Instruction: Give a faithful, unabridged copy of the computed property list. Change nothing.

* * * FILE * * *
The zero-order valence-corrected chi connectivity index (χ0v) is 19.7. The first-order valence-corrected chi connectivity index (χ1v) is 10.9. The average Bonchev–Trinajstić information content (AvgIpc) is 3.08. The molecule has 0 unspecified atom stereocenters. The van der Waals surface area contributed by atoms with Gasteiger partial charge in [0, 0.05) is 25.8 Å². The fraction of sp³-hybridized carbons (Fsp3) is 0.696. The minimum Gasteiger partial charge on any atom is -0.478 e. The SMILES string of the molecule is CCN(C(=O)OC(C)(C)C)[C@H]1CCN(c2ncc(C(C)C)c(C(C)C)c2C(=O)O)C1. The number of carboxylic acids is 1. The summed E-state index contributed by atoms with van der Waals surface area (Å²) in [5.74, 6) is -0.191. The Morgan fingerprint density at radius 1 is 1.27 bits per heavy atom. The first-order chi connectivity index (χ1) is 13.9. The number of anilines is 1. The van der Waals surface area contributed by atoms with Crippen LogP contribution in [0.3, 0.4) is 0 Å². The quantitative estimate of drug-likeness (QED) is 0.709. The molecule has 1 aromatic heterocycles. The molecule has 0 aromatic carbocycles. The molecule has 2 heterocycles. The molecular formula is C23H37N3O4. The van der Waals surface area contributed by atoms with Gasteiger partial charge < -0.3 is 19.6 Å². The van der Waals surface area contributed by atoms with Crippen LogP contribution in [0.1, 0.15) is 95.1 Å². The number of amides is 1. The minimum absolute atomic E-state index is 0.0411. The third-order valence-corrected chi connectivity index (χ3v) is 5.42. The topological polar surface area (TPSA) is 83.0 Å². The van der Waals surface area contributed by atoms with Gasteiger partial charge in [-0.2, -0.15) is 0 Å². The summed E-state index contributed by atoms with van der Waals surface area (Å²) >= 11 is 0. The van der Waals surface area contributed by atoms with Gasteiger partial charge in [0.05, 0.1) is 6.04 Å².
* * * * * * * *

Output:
The zero-order valence-corrected chi connectivity index (χ0v) is 19.7. The first-order valence-corrected chi connectivity index (χ1v) is 10.9. The average Bonchev–Trinajstić information content (AvgIpc) is 3.08. The molecule has 0 unspecified atom stereocenters. The van der Waals surface area contributed by atoms with Gasteiger partial charge in [0, 0.05) is 25.8 Å². The fraction of sp³-hybridized carbons (Fsp3) is 0.696. The minimum Gasteiger partial charge on any atom is -0.478 e. The SMILES string of the molecule is CCN(C(=O)OC(C)(C)C)[C@H]1CCN(c2ncc(C(C)C)c(C(C)C)c2C(=O)O)C1. The number of carboxylic acids is 1. The summed E-state index contributed by atoms with van der Waals surface area (Å²) in [5.74, 6) is -0.191. The Morgan fingerprint density at radius 1 is 1.27 bits per heavy atom. The first-order chi connectivity index (χ1) is 13.9. The number of anilines is 1. The van der Waals surface area contributed by atoms with Crippen LogP contribution in [0.3, 0.4) is 0 Å². The quantitative estimate of drug-likeness (QED) is 0.709. The molecule has 1 aromatic heterocycles. The molecule has 0 aromatic carbocycles. The molecule has 2 heterocycles. The molecular formula is C23H37N3O4. The van der Waals surface area contributed by atoms with Gasteiger partial charge < -0.3 is 19.6 Å². The van der Waals surface area contributed by atoms with Crippen LogP contribution in [0.1, 0.15) is 95.1 Å². The number of amides is 1. The minimum absolute atomic E-state index is 0.0411. The third-order valence-corrected chi connectivity index (χ3v) is 5.42. The topological polar surface area (TPSA) is 83.0 Å². The van der Waals surface area contributed by atoms with Gasteiger partial charge in [-0.2, -0.15) is 0 Å². The summed E-state index contributed by atoms with van der Waals surface area (Å²) >= 11 is 0. The van der Waals surface area contributed by atoms with Gasteiger partial charge in [0.05, 0.1) is 6.04 Å².